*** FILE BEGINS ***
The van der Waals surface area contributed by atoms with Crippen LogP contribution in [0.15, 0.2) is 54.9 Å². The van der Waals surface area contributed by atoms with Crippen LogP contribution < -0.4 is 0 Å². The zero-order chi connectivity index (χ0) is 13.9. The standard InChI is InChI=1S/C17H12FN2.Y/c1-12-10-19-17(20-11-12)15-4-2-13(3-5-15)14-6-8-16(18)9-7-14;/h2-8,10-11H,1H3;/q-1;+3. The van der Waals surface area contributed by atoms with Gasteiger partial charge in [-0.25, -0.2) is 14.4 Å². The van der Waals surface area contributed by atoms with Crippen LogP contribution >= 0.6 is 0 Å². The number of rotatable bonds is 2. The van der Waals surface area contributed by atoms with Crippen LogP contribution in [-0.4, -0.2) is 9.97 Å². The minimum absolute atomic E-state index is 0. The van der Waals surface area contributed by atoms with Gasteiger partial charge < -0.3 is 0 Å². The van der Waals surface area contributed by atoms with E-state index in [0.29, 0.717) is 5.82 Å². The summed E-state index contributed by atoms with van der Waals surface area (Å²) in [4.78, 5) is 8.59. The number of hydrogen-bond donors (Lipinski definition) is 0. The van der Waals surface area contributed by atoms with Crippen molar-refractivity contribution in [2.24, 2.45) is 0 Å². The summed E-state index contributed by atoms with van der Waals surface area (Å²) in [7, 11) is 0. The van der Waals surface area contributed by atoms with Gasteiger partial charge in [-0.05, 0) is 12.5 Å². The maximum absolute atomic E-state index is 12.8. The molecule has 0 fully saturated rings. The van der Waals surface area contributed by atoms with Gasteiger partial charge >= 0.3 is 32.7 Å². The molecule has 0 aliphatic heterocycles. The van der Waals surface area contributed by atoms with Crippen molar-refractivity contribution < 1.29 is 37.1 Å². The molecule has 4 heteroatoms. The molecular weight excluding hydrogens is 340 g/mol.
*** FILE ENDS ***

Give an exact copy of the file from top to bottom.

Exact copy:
The van der Waals surface area contributed by atoms with Crippen LogP contribution in [0.15, 0.2) is 54.9 Å². The van der Waals surface area contributed by atoms with Crippen LogP contribution < -0.4 is 0 Å². The zero-order chi connectivity index (χ0) is 13.9. The standard InChI is InChI=1S/C17H12FN2.Y/c1-12-10-19-17(20-11-12)15-4-2-13(3-5-15)14-6-8-16(18)9-7-14;/h2-8,10-11H,1H3;/q-1;+3. The van der Waals surface area contributed by atoms with Gasteiger partial charge in [-0.25, -0.2) is 14.4 Å². The van der Waals surface area contributed by atoms with Crippen LogP contribution >= 0.6 is 0 Å². The number of rotatable bonds is 2. The van der Waals surface area contributed by atoms with Crippen LogP contribution in [-0.4, -0.2) is 9.97 Å². The minimum absolute atomic E-state index is 0. The van der Waals surface area contributed by atoms with Gasteiger partial charge < -0.3 is 0 Å². The van der Waals surface area contributed by atoms with E-state index in [0.29, 0.717) is 5.82 Å². The summed E-state index contributed by atoms with van der Waals surface area (Å²) in [4.78, 5) is 8.59. The number of hydrogen-bond donors (Lipinski definition) is 0. The van der Waals surface area contributed by atoms with Crippen molar-refractivity contribution in [2.24, 2.45) is 0 Å². The summed E-state index contributed by atoms with van der Waals surface area (Å²) in [7, 11) is 0. The van der Waals surface area contributed by atoms with Gasteiger partial charge in [-0.05, 0) is 12.5 Å². The maximum absolute atomic E-state index is 12.8. The molecule has 0 fully saturated rings. The van der Waals surface area contributed by atoms with Gasteiger partial charge >= 0.3 is 32.7 Å². The molecule has 0 aliphatic heterocycles. The van der Waals surface area contributed by atoms with Crippen molar-refractivity contribution < 1.29 is 37.1 Å². The molecule has 4 heteroatoms. The molecular weight excluding hydrogens is 340 g/mol.